wed 21/04/2021

The Columnist review - taking out the trolls | reviews, news & interviews

The Columnist review - taking out the trolls

The Columnist review - taking out the trolls

Sly horror comedy about a woman who's as mad as hell and isn't going to take it anymore

Tweet this: Femke Boot (Katja Herbers) expresses her displeasure in 'The Columnist'

There aren't many unforgettable moments in The Columnist, but one occurs when the eponymous Dutch journalist Femke Boot (Katja Herbers) clambers from the skylight of her house and, unseen by her middle-aged neighbour (Rein Hofman), who's doing DIY on his roof, tips him to his death on his patio.

There aren't many unforgettable moments in The Columnist, but one occurs when the eponymous Dutch journalist Femke Boot (Katja Herbers) clambers from the skylight of her house and, unseen by her middle-aged neighbour (Rein Hofman), who's doing DIY on his roof, tips him to his death on his patio. It's the offhandedness of the murder that's impressive – it recalls the young thug blithely tipping the bound woman into a lake in both versions of Michael Haneke's Funny Games (1997/2007). 

This first revenge slaying of a misogynist internet troll by Femke precedes others that turn her into an unrepentant serial killer – she collects the middle fingers she severs from the corpses – but bleed surprise and impact from writer Daan Windhorst and director Ivo van Aart's deadpan satire. If they'd restricted her to one or two murders and darkened the tone, The Columnist could have been as disturbing a thriller as, say, Paul Verhoeven's Elle (2016).

The overplayed joke here is that Femke is a nationally popular newspaper writer who, at the start, lives quietly in a cookie-cutter house with her 17-ish daughter Anna (Claire Porro). A personable, responsible woman deeply concerned about the spite and viciousness directed at women especially via social media, and the concomitant depletion of civility and kindness, she is one of the least likely people to embark on a killing spree. The point is that everyone has their breaking point. 

Femke's flaw is that she's addicted to her Twitter feed to the extent she's destabilised by the torrent of vile abuse – much of it anatomically specific and threatening rape – that's poured on her by the neanderthals who object to her outspoken opinions.

As well as the 40-something neighbour, a sausage-eating slob in his twenties and a shotgun-wielding married septuagenarian (main picture) are among those who were doubtless living curdled lives before they heard of Femke, and who make the mistake of thinking they can vilify her with impunity.

Before executing the old man, she destroys his model railway layout, which van Aart has clevely used to depict the middle-class suburbia they both inhabit. She does so with the same contempt for regressive masculinity with which the traumatised housewife and her imaginary adult son destroy her husband's layout in Dennis Potter's "Play for Today" Schmoedipus (1974) and Nicolas Roeg's film version Track 29 (1988).

LIke most film protagonists whose empowerment makes them tyrants, Femke eventually goes too far when she visits the working-class home of the tweeter who has labeled her a paedophile. Dressed all in white for her book launch party, Femke shoots one male there, misidentifying him as the perp in her lust for vengeance, and then presents herself in the bedroom of the guilty party, who has acted from ignorance, perhaps conditioned to do so, and doesn't deserve to pay the ultimate price (pictured above: Katja Herbers as Femke).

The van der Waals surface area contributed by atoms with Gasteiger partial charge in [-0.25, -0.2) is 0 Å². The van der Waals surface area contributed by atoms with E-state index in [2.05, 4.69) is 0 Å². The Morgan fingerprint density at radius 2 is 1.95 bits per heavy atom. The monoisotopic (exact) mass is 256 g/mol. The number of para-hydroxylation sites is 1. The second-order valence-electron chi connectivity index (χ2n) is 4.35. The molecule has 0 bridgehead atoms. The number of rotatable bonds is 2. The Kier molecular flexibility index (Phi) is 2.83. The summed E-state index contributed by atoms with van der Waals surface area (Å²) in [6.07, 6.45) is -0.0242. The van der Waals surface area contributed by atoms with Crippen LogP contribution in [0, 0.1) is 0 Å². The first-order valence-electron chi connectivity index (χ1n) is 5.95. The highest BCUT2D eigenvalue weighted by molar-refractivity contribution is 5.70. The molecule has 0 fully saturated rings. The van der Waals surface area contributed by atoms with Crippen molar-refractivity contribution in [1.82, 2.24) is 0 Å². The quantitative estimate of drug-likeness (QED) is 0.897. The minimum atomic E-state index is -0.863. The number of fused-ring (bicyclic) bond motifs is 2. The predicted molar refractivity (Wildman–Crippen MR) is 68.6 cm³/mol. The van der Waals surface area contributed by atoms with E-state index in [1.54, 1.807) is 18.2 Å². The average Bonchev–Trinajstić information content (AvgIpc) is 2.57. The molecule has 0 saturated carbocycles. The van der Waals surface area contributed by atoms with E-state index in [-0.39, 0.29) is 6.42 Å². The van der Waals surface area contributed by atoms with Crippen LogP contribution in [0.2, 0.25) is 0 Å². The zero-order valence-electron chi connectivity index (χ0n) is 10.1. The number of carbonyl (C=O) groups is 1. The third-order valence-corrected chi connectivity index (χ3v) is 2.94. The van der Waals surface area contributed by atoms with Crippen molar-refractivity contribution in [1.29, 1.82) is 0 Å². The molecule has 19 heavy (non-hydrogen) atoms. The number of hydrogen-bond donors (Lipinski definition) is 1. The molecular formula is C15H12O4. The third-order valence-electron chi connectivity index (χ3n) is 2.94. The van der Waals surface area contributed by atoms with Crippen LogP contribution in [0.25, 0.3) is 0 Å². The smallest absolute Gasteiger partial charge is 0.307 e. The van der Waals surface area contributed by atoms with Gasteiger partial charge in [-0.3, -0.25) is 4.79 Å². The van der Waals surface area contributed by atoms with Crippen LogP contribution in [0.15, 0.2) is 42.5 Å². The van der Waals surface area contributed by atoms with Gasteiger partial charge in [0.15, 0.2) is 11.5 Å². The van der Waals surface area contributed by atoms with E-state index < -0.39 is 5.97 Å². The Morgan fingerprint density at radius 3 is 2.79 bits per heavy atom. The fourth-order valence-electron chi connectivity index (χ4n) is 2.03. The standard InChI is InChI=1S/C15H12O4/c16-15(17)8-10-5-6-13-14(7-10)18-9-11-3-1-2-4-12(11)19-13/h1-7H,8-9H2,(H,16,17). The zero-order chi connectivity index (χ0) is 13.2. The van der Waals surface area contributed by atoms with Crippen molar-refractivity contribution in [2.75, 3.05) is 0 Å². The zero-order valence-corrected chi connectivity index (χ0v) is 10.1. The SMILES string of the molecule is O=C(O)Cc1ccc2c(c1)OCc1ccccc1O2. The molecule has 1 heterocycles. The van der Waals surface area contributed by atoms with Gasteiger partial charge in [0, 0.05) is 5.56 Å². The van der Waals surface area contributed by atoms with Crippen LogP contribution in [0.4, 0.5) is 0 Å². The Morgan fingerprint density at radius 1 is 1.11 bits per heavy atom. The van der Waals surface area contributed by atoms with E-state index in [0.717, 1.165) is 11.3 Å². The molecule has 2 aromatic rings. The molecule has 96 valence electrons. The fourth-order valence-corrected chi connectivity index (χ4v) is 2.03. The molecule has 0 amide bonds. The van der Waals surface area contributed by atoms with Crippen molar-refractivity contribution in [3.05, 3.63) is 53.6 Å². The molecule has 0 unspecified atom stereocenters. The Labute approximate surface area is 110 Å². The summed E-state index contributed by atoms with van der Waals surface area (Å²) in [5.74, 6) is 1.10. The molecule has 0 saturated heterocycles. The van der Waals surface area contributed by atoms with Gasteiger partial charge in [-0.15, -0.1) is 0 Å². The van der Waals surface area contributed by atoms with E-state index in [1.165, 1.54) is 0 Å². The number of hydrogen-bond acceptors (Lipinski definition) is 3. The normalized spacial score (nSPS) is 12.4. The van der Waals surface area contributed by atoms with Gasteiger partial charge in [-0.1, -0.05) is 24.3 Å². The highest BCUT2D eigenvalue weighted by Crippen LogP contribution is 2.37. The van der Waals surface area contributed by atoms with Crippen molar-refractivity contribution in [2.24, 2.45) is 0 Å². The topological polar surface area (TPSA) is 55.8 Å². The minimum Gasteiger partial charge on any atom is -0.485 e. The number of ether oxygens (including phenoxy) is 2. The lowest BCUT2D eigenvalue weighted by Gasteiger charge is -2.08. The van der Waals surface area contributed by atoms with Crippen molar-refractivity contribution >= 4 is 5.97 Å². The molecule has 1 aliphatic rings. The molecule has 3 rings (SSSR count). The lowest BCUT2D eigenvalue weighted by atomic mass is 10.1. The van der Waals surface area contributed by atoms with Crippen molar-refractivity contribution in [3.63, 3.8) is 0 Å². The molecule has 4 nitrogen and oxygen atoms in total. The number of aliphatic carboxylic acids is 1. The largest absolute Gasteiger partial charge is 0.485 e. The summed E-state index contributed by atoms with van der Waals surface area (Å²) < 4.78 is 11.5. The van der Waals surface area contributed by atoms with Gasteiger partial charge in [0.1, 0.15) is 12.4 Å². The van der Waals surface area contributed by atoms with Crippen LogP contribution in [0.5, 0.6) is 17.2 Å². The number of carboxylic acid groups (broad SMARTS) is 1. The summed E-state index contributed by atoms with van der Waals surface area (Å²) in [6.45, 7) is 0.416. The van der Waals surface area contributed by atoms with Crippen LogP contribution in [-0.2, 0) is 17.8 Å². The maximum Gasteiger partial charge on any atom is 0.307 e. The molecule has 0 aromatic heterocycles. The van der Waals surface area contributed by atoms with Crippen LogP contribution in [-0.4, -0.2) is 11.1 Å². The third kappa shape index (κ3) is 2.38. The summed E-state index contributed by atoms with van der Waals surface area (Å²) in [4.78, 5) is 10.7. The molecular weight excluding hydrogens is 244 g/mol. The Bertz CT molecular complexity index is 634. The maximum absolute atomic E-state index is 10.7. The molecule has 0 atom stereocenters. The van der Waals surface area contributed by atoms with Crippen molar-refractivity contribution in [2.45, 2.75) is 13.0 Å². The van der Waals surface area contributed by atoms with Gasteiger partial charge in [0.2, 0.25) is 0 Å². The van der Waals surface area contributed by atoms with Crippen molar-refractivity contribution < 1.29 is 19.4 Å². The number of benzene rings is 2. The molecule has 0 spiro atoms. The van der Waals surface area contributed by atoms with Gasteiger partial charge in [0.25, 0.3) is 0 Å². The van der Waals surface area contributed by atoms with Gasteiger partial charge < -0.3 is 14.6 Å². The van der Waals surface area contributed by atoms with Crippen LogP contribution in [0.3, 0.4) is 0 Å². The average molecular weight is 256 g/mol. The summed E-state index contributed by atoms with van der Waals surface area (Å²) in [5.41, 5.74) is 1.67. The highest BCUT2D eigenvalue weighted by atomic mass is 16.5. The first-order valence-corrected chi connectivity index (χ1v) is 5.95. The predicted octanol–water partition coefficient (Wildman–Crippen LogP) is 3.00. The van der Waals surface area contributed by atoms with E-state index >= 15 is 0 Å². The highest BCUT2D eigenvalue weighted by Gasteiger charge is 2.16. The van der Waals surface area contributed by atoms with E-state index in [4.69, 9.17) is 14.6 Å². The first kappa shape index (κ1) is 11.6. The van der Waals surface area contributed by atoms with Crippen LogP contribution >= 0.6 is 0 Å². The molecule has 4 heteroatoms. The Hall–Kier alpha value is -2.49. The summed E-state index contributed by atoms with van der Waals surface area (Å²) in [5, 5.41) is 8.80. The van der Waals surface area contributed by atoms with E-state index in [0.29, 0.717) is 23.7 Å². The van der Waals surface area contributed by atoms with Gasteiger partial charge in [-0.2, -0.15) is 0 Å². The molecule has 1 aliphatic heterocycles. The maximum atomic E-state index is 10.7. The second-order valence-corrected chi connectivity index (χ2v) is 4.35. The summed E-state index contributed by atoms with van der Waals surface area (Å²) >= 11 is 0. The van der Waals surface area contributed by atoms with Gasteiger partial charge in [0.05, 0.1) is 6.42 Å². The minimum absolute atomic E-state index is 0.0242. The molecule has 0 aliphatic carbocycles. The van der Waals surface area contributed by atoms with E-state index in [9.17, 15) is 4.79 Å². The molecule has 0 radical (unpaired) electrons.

The film's exaggerativeness undercuts its message about the primacy of free speech in democratic societies and the damage the Internet has done by facilitating the kind of violent traducements that can terrify their targets, as well as make them traceable – an ill that Femke herself exploits. Following in her mother's footsteps, Anna has become a champion of free speech at her high school. It doesn't help her cause as a sympathetic character that she emphasises her arguments against censorship by lacing her campaign banners with the F-word and insultng a female politician, Neelie Kroes, primarily to antagonise her long-suffering headmaster.

Never better than when humorously expressing quizzicalness through everyday mannerisms, Herbers (from TV's Manhunt, Westworld, and Evil) gives a typically understated performance as Femke, easing The Columnist from horror comedy toward tragedy (though it never quite gets there). Porro is good as the button-pushing Anna.

Ironically, given this is a feminist movie, the most likeable member of mother and daughter's household is the kohl-eyed author Steven played by Bram ven der Kelen (pictured above left) whom Femke acquires as her attentive live-in lover – always ready with tea and meals – having originally thought him a jerk when they faced off during a talk show.

Steven's reasonableness and kindness – which avail him nothing in a movie that's laudably unsentimental – might, of course, be attributable to the fact that The Columnist's writer and director are both men. Or is it that, unlike Femke, Steven has the leisure to be reasonable and kind since he's not a woman routinely called names like "de kuthoer" ("c__t-whore") – the film's Dutch title – by the men who wish her maimed or dead?

Femke's flaw is that she's addicted to her Twitter feed and destabilised by the torrent of vile abuse

rating

Editor Rating: 
3
Average: 3 (1 vote)

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